Spirits also often reassure their loved ones that they're around them "in real time," observes Leussink. That said, we all have the ability to move beyond the physical world and access our inner intuition, psychic ability, and spirit connection in order to give ourselves the gift of communication with the people we miss whenever we want, she explains.

Here, several of Leussink's best tips for practicing mediumship on your own this holiday season — or whenever the desire to connect strikes.

Honor your inner voice.

Leussink's book is divided into three parts: intuition, psychic ability, and spirit connection (i.e. mediumship), and that order was a very conscious decision on her part because connecting with yourself is the first step to connecting with people you love in the spirit world.

"Even if the destination or the goal is wanting to connect to your loved ones, it's still going through your own spirit, so all information — whether it's about you, someone else, or connection to spirit — it all has to go through your own spirit. This is your source. We can't actually be good mediums or have connection to the spirit world if the connection itself isn't in place first." For that reason, Leussink says the foundation of any intuitive work is to create space for listening to the internal, or your inner voice.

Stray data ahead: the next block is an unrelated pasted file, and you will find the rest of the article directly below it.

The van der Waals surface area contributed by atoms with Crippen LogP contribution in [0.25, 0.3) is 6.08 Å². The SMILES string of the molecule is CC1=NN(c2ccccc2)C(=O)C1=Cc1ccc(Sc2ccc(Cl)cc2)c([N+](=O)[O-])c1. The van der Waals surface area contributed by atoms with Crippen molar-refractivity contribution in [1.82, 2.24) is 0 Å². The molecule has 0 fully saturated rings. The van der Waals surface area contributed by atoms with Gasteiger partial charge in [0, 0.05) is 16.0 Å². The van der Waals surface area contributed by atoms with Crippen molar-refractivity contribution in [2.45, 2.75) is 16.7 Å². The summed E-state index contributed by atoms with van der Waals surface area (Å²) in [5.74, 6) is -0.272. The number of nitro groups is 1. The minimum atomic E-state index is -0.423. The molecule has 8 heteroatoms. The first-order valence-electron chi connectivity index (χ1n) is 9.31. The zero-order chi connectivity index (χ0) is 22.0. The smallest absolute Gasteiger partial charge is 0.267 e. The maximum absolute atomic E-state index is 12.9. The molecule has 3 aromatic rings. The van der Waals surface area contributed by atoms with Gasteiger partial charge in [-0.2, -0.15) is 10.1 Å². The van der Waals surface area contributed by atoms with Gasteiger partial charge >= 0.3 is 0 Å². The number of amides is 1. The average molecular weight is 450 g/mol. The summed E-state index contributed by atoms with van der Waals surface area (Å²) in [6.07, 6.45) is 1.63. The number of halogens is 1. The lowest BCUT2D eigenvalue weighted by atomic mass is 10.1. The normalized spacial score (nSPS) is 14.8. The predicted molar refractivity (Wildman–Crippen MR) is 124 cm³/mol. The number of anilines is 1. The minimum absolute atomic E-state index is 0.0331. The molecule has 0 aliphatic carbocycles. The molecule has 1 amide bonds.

And the ability to tune into and trust yourself has benefits that extend well beyond chatting with your dearly departed loved ones. In fact, after more than a decade of readings — many of which have been for successful A-list celebrities, politicians, and businesspeople — Leussink found that in the area in which these people were "winning," they always followed their internal voice. "If someone was making really great moves in their career, I could tell they were listening to their own gut on it — same in love and romance," she notes. In other words, they had an unflinching connection to self.

Acknowledge how you might be suppressing your intuition.

There are so many reasons people suppress their intuition and so many ways in which they do, says Leussink. A few of the most common:

  • Fear. whether that's rooted in family or societal beliefs.
  • If your own internal feedback was never validated. Perhaps you feel like you never got to listen to yourself over others.
  • Busyness. "We're also so busy, on our phones all the time, numbing out," says Leussink. "If we fill every waking moment of our day with stuff, there's not a single moment to be like, 'Ooh. Is a thought I'm having maybe not my own? Or is there a feeling I'm having that maybe originates from somewhere else?'"